This question stems from a comment to a recent question - "instructions for authors at some journal(s) stating that authors should not contact (potential) reviewers".

I was wondering whether journals do punish authors who reach out to reviewers. Has there has been instances or has anyone heard of punishment or submission rejection when authors approach their reviewers, especially if the reviewers complain or report the interaction to the editor.

There was a 6 month study of 239 authors that found a 11% accuracy of authors guessing the reviewer of their submission.

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    I've not heard of "punishment" per se, but certainly if I were a referee and somehow the author(s) contacted me I'd be unhappy, and most likely tell the editor that this had happened, and that I'd then decline to referee... and, if the editor had actually dislosed to the authors my identity, I'd "propose" to the editor that they not ask me to do any refereeing in the future. Sep 27, 2019 at 23:40
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    I don't want to write a long answer myself (someone else, feel free!), but here are two instances of cases from the Committee on Publication Ethics (COPS) where journals where very critical of author-reviewer communication or collaboration: publicationethics.org/case/…, publicationethics.org/case/peer-reviewer-contacted-author (Not saying that it is forbidded per se, but it is sure to raise questions once it comes out.)
    – bers
    Sep 28, 2019 at 6:37
  • Thanks for the sites bers. Great discussion on COPE and deliberation plus discussion. There is a clear line when the reviewer becomes a co-author and a new independent reviewer is required or a submission to another journal is required.
    – Poidah
    Sep 28, 2019 at 7:26
  • How can a reviewer become a co-author without violating anonymity????? This is a dangerous road to start down... Sep 28, 2019 at 15:39
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    @paulgarrett I have been a referee who became a coauthor. But the authors only learned my identity when they asked the editor to contact referee #2, the editor agreed, the editor contacted me, and then I agreed.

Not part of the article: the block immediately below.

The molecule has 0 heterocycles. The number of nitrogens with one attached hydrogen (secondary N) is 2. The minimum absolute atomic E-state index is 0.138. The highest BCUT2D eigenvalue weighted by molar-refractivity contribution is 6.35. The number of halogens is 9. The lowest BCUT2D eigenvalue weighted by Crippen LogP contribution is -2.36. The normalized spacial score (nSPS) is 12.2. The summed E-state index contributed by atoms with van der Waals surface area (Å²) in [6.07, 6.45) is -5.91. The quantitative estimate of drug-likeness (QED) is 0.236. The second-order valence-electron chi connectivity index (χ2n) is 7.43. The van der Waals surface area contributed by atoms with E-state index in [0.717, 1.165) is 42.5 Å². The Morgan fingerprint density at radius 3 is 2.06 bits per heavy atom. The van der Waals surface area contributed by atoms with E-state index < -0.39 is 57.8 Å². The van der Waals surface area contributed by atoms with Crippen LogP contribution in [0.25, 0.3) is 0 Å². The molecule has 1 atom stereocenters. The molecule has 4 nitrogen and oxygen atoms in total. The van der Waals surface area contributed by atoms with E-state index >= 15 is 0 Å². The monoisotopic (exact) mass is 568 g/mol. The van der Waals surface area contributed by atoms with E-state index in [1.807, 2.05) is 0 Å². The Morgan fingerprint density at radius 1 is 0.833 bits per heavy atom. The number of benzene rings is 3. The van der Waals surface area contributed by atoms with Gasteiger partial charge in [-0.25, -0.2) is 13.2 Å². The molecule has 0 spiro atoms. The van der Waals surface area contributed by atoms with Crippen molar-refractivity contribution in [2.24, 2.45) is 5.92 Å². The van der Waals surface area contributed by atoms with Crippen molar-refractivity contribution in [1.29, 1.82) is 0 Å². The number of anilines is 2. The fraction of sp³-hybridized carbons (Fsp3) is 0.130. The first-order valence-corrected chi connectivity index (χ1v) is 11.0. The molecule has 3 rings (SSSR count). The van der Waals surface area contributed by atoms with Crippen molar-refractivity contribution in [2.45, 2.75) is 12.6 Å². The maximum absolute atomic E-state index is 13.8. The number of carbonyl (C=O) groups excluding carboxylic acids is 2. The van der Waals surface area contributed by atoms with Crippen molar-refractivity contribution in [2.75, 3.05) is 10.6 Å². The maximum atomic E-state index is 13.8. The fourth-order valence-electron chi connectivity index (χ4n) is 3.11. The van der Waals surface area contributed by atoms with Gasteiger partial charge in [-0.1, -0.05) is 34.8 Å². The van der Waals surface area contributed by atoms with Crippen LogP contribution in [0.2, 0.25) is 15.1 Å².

– JeffE
    Sep 29, 2019 at 14:44

1 Answer 1


The journal is asking that those submitting papers do not contact potential reviewers. That is very different from not asking you to contact the actual reviewers, although there are norms to be followed in that situation.

I can imagine new authors thinking they need permission from the potential reviewers if it is fine to put them on the list. After all, that is recommended before you put a name down on a resume as a reference to a job application. Authors should just put down names of possible referees, without checking if they are available for the assignment. That is the editors job if they decide to use a name from the author's list.

The study you cite refers to the second situation. If you have an idea who was the referee on the paper, you can still interact with that person as if they were not the referee. If you aggressively ask that person if they were the referee, you may regret that action. Recall that revenge is a dish best served cold. That person you angered might referee another one of your papers in the future.

There is little need for a formal punishment mechanism at a journal, although some journals must surely have one. Your editor today might be tomorrow the person who is allocating travel funds at an upcoming conference. The person at the conference asking you to not go overtime today might tomorrow be on the hiring committee where one of your students is trying to get a postdoc. I doubt you will find many instances of a formal censure.

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